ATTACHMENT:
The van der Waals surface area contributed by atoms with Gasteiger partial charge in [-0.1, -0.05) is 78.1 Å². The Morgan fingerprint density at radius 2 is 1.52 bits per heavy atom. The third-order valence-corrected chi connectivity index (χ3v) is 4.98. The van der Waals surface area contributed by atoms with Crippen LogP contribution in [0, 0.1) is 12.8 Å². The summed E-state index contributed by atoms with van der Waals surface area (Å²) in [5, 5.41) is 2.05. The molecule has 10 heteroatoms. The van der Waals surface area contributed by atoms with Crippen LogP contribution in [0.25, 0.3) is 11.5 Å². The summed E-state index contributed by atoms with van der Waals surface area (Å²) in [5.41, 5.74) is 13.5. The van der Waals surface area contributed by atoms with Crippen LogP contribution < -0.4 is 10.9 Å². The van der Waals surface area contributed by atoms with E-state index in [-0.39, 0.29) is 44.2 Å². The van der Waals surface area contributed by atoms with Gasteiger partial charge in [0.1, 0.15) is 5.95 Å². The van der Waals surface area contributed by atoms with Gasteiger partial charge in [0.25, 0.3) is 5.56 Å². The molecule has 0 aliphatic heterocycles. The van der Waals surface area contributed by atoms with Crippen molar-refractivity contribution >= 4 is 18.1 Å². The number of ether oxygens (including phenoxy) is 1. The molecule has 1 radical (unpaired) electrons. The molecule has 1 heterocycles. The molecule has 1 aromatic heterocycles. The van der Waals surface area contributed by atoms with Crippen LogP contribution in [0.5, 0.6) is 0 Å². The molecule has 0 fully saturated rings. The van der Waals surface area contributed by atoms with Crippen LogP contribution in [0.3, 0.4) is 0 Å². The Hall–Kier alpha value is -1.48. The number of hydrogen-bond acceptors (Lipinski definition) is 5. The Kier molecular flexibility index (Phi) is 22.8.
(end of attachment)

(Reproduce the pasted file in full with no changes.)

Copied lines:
The van der Waals surface area contributed by atoms with Gasteiger partial charge in [-0.1, -0.05) is 78.1 Å². The Morgan fingerprint density at radius 2 is 1.52 bits per heavy atom. The third-order valence-corrected chi connectivity index (χ3v) is 4.98. The van der Waals surface area contributed by atoms with Crippen LogP contribution in [0, 0.1) is 12.8 Å². The summed E-state index contributed by atoms with van der Waals surface area (Å²) in [5, 5.41) is 2.05. The molecule has 10 heteroatoms. The van der Waals surface area contributed by atoms with Crippen LogP contribution in [0.25, 0.3) is 11.5 Å². The summed E-state index contributed by atoms with van der Waals surface area (Å²) in [5.41, 5.74) is 13.5. The van der Waals surface area contributed by atoms with Crippen LogP contribution < -0.4 is 10.9 Å². The van der Waals surface area contributed by atoms with E-state index in [-0.39, 0.29) is 44.2 Å². The van der Waals surface area contributed by atoms with Gasteiger partial charge in [0.1, 0.15) is 5.95 Å². The van der Waals surface area contributed by atoms with Gasteiger partial charge in [0.25, 0.3) is 5.56 Å². The molecule has 0 aliphatic heterocycles. The van der Waals surface area contributed by atoms with Crippen molar-refractivity contribution >= 4 is 18.1 Å². The number of ether oxygens (including phenoxy) is 1. The molecule has 1 radical (unpaired) electrons. The molecule has 1 heterocycles. The molecule has 1 aromatic heterocycles. The van der Waals surface area contributed by atoms with Crippen LogP contribution in [0.5, 0.6) is 0 Å². The molecule has 0 fully saturated rings. The van der Waals surface area contributed by atoms with Crippen LogP contribution in [0.3, 0.4) is 0 Å². The Hall–Kier alpha value is -1.48. The number of hydrogen-bond acceptors (Lipinski definition) is 5. The Kier molecular flexibility index (Phi) is 22.8.